We can’t just use innovation as the answer, because more often than not it is a gamble that doesn’t pay off (re read the report if you don’t believe me).  Instead we need work to maximize what we have now and make unified decisions by not just blindly sticking to a hard fast and inflexible plan, but instead create a plan with multiple scenarios, stop gaps, outcomes and REALISTIC GOALS…I mean if your plan includes selling out every concert, and finding 5 new $1million dollar donors you are not being realistic and it’s a total cop out.  Most importantly it is true leadership when we involve and are open to all stake holders in the organization and the public too (the real stakeholders of the community), and any concessions that need to be considered should be brought up as a discussion, not brought down like a hammer!

We don’t need fix what we are until we fix who we are.

1 thought on “Here we go chasing our tails from Detroit to Duluth…..”

  1. Ron

    I believe the “who” and “what” we “are”, are pretty “set in stone” concepts. You are either an orchestra…or not. It’s hard to be anything other than “who” you are….unless we apply fiction to the equation.

    A couple of observations and questions:
    1. 13 million bucks isn’t a lot of money to throw at even one major orchestra. “Innovation” is great….but the objectives seemed vague. “Who” and “What”, in this case, don’t seem to be the components necessary to make those objectives less vague.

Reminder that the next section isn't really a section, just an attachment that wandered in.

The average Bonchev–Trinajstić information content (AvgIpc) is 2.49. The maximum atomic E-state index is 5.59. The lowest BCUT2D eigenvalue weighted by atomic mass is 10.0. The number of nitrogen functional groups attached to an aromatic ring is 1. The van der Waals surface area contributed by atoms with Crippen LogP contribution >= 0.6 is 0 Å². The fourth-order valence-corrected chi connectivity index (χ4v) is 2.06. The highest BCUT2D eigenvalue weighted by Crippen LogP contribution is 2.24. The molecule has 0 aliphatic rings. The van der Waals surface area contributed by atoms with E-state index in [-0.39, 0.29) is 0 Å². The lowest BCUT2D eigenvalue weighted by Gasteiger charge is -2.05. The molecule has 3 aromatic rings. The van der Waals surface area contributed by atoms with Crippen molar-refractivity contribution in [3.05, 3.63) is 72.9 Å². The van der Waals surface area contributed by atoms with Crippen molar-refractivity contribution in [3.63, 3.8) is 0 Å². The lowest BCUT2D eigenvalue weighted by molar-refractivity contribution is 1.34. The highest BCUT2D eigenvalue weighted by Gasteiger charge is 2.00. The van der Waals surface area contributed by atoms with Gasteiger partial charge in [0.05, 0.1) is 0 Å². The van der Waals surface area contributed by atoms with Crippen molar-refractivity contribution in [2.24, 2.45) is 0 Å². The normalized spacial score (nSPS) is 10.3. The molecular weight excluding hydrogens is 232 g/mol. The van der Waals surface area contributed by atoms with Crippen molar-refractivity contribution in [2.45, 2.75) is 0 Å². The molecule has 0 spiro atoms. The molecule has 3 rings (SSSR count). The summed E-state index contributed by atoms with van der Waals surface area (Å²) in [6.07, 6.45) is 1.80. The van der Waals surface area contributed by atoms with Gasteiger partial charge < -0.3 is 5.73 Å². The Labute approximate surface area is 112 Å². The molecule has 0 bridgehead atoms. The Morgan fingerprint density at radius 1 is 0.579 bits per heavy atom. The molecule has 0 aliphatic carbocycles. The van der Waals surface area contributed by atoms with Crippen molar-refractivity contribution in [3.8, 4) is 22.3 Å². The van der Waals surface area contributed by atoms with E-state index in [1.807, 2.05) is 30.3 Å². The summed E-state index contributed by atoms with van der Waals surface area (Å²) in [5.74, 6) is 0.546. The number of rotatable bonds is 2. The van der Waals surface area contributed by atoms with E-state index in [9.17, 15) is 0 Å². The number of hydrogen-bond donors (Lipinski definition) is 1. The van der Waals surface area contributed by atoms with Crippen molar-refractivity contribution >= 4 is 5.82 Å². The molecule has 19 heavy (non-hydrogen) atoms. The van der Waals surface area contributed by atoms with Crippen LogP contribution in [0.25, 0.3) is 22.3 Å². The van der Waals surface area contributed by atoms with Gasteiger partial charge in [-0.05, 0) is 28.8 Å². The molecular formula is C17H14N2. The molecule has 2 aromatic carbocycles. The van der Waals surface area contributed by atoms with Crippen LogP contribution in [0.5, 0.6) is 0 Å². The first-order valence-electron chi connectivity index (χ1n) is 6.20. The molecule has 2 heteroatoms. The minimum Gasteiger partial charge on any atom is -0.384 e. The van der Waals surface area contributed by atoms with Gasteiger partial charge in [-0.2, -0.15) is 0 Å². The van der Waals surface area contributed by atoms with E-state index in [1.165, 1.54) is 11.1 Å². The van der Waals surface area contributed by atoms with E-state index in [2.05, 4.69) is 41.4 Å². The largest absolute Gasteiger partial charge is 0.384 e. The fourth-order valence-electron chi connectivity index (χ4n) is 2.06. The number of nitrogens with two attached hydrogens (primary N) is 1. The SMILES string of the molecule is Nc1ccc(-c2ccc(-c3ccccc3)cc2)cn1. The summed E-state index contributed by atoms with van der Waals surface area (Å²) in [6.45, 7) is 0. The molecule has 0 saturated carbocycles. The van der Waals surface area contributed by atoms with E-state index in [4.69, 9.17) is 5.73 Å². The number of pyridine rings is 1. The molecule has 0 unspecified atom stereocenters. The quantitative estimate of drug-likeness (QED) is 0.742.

2. Why have people been donating to symphony orchestras? List the reasons in order of dollar amount. It would help to also have that broken down per person/dollar amount and look carefully at the motivation. I’ll be in the case of big donors….it doesn’t have much to do with programming. ;-) Orchestras with programs not meeting the popularity contest criteria don’t need a lot of complicated/expensive studies to figure it out. This part of the equation is seen/felt/reflected very quickly by “investors” buying tickets. Those folks may not have a lot invested individually…but they do easily tell the story about programming. If music director/managment are paying attention…this problem can be fixed over night. If the board rejects that fix….tell them they will have to make up the difference in ticket sales loss…out of their own pocket. :-)
    3. Which takes me to the third observation. I’ve been on many negotiation committees, representing the players side of the effort. It’s clear…if you go to the “engineering/foundation” work you referred to….that the three basic elements (artists/managment/board) in the business end of the symphonic orchestra…do NOT have the same objectives. It would be nice if they did….but it does not seem possible…and is certainly the reason we see so many orchestra failures in recent years. Perhaps those raising the money, the board (their job)….can add the word “how”…so that the “who” and “what” parts complete properly. One simple arts group example:
    The Texas Ballet Theater is constantly promoting itself as a “world class” organization….yet has no orchestra in the pit. “Who” and “what” kind of large budget (6 million a year) arts organization, requiring an orchestra to perform the art as created…..uses CD/taped music for their performanances….and calls it “world class”? Managment, top artistic director are over paid….and the board has a lot of nice parties. Ticket sales…not so great. Artistic effort….really poor. Board members…happy as a hog in an acorn patch. Managment and artistic director…cashing in while they can.
    Different objectives. Destructive in the long term.

    Ok…enough wandering. Thanks for your post and observations.